Review of the Range Podcast

By Jason Heppler

I am a heavy consumer of podcasts. They’re perfect forms of entertainment and information, something that I can consume throughout the day during commutes, down time, or tasks that don’t require full focus. And while there are a good number of excellent podcasts focused on history, none come to mind that focus on the American West.

Earlier this year, journalists Julia Ritchey and Amy Westervelt launched the Range Podcast, a bi-weekly show telling “stories about the New American West.” The show focused on stories, issues, and entrepreneurs of the West. They tell stories, as they describe in their pilot episode, about the “outlaw spirit” of the West and opportunities to “reinvent yourself” in the “wide open spaces that define the West.” This year is the first season, an eight episode arc balancing commentary and interviews on a given topic.

Podcasts in general have a tendency to run long—many of my favorite shows run 90 to 120 minutes. Nationally-recognized shows like Radiolab and This American Life often run an hour or more. Not so for Range, whose shows run twenty-to-thirty minutes in length. The easily-digestible format of the episodes make for perfect commute-length listening or a chance to catch the show in those moments of short time.

Lance Gilman, owner of the Mustang Ranch. Photo by Winni Wintermeyer for Fortune

Lance Gilman, owner of the Mustang Ranch. Photo by Winni Wintermeyer for Fortune

What is “new” about this West? For western historians the topics might feel familiar: issues about race and progressivism, sport history, cowboy poetry, the sustainable food movement, and medical marijuana made up just a few of the topics this season. This isn’t the stereotypical West dismissively derided as “flyover country,” nor is the focus exclusively on those urban centers often associated with the West, like Denver, San Francisco, or Phoenix. As someone who studies western high-tech boomtowns, their bonus episode “The 21st Century Prospector” on efforts to turn the hillsides of rural Nevada into the 21st century’s Silicon Valley illustrates the appeal of the show to anyone interested in thinking about the pasts and futures of the region. In some ways rural Nevada parallels mid-twentieth century Silicon Valley. The epicenter of Silicon Valley’s urban growth, stretching from Palo Alto to San José, was an unlikely place for high technology to emerge. The future boomtowns of central California were rural farming and ranching communities prior to the flood of Cold War funding that transformed the San Francisco Bay Area into a major center of research and development. In Nevada, the flow of capital is slightly different, fueled instead by an ambitious real estate developer, Lance Gilman, motivated by profit rather than military research. Nevertheless, just as the builders of Silicon Valley envisioned this postindustrial activity as the future for California’s economy, promoters in Nevada see high-tech as a pathway into new avenues of economic development that’s less reliant on gaming and entertainment. And when Telsa decides to build a gigantic factory for manufacturing batteries—and spending $5 billion in construction and creating 6,500 new jobs—it’s little wonder why states hitch their futures on high-tech. (There are downsides to that, but you’ll have to wait for my book to wrap up to learn more about that.)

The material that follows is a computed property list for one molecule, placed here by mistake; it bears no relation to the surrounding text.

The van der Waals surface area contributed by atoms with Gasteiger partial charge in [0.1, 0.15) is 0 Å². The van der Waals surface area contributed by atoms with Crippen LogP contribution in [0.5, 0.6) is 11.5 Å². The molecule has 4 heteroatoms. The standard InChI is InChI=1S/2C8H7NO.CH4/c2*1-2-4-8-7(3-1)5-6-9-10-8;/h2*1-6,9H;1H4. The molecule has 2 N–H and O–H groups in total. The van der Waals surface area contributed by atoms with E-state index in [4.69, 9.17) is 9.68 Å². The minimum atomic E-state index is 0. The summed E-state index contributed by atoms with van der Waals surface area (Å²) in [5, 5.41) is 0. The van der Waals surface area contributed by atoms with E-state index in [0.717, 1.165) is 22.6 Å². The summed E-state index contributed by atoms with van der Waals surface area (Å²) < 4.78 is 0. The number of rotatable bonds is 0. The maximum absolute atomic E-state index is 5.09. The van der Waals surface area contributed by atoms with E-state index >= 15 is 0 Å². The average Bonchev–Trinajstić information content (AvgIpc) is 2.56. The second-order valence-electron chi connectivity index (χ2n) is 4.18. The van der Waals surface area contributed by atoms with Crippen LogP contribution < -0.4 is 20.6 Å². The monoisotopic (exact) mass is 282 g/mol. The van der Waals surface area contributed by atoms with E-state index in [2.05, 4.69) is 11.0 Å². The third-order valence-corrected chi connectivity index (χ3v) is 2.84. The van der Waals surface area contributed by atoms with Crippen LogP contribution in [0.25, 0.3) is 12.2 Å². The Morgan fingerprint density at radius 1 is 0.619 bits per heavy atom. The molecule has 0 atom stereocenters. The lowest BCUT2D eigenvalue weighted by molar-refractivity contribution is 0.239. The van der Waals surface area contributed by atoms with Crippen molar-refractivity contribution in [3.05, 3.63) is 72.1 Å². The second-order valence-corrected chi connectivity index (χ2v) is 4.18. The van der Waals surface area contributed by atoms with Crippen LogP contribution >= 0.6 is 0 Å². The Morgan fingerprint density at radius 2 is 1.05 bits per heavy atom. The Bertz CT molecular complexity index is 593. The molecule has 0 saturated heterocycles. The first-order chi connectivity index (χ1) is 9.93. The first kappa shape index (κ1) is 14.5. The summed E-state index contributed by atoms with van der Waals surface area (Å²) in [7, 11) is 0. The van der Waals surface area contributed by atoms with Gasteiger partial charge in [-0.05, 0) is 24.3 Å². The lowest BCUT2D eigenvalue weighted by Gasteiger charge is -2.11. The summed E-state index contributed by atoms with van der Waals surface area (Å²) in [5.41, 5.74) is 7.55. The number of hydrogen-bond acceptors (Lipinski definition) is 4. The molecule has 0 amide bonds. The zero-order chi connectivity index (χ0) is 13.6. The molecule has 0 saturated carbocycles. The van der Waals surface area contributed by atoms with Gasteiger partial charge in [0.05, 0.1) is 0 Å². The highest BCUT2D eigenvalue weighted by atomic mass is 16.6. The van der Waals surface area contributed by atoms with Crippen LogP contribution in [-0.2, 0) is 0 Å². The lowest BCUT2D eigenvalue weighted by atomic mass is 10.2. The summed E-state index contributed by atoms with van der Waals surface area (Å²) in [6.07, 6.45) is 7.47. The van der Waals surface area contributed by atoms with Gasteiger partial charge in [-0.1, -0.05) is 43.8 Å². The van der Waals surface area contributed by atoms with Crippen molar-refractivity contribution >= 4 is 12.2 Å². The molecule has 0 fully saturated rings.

Perhaps most enthralling, for me at least, is that they take the region’s distinctiveness seriously. The region does carry with it a kind of uniqueness we call “western,” a historical process roughly shared throughout the region just as the Northeast might be said to have a “New England feel” or that we can ascribe to the southern states a “southern hospitality.” But while it’s fair to generally refer to area west of the 100th meridian as “The West,” we shouldn’t lose sight of the idea that the West is, as David Wrobel once put it, many wests. Perhaps I’m expecting too much from short podcast episodes, but the West contains distinctive subregions defined by their environment, identity, and culture. Are there differences, for example, in ski seasons in Nevada, Utah, California, and Colorado? And if so, what does that tell us about the sport and its place in the West? Furthermore, their show is an artifact of their location: since they’re based out of Reno, many of the episodes tend to focus on Nevada and the surrounding region. But the Great Basin is quite different, both in historical experience and present-day, from the Pacific Northwest or areas of the Southwest. It may be outside the bounds of what Ritchey and Westervelt seek to achieve, but I would love to see future episodes touching on their topics across western subregions.

I’d also call on the show to provide more historical context. It’s not the case that many of these themes are suddenly new to the 21st century. Many of these topics have long histories in the West: ethnic diversity and racial strife, urbanization, new industrial activity, battles over land use, the degradation of the environment—the “new” sometimes looks a lot like the “old.” Many of the issues they bring up this season have roots in historical patterns worth touching on, even briefly, to give a better sense of what exactly is “new” about this West.

These slight criticisms aside, I loved the show and look forward to next season. Do yourself a favor and give the show a listen. And if you have an interesting story to pitch, send it their way.

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